Tonight I watched a most compelling documentary on the telly, it was broadcast on that religious show that is on the ABC on Sunday nights - Compass. It was about a very dangerous and sinister Australian cult that was headed by some horrible old bloke named Ken. It was quite depressing viewing because it is a scenario that has been seen countless times all over the world. These evil and exploitative cults, and their leaders, all seem to follow a very obvious set formula. It's like some disease or syndrome that is dead easy to diagnose. Why do people keep falling for this same trap over and over again? There should be something in schools to educate people about this stuff.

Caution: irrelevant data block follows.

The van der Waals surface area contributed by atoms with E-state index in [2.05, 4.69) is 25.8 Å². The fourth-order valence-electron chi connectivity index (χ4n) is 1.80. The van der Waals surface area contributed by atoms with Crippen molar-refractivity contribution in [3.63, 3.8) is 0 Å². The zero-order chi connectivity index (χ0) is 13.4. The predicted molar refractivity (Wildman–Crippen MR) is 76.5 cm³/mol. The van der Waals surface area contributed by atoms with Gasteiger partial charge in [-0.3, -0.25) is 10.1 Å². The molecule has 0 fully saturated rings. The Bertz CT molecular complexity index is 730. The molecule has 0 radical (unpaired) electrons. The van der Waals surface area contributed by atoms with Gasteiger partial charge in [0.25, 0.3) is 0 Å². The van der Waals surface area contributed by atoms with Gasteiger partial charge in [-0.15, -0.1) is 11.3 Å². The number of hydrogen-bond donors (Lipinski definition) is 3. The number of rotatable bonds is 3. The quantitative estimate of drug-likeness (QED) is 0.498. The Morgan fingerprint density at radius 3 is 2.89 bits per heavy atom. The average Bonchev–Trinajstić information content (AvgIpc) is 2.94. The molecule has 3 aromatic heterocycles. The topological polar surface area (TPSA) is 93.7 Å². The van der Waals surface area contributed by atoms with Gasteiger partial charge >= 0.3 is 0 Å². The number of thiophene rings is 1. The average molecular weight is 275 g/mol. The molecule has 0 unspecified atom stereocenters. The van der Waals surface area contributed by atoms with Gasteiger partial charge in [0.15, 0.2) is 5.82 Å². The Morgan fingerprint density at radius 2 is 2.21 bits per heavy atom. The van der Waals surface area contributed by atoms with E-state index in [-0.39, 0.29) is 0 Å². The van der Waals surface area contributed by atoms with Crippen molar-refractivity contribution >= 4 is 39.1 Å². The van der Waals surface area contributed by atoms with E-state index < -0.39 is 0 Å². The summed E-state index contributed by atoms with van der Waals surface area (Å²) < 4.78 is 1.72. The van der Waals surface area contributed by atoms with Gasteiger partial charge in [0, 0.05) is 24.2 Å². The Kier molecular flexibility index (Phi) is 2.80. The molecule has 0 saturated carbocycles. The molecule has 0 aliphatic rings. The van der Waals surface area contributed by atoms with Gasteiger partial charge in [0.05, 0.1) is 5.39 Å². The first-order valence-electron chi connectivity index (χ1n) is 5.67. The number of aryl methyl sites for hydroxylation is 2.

The thing that I think is interesting about this vile, vile man is that people described him with terms like "charismatic" etc, and obviously many people must have felt some form of attraction towards this man, who was apparently a paedophile many times over. So why did this guy leave me feeling as cold as a dead fish? Why do I feel that there is no way in the world that I would ever have viewed this man as anything but a self-serving arsehole? According to the results of various tests and questionnaires I have the psychology of a person who has Asperger syndrome. That is supposed to mean that I am socially blind; organically unable to tell a con artiste from a true friend. I'm supposed to have no sense at all when it comes to people. I'm supposed to be unable to understand the good and bad intentions of others. Then why did I find this man, and all of the many people of his type, to be basically yuckity-yuk-yuk? When I meet people like this I just can't get away from them fast enough, because I know, and I'm sure they know just as well, that we are just wasting each other's time, as we can get nothing that we need or desire from each other.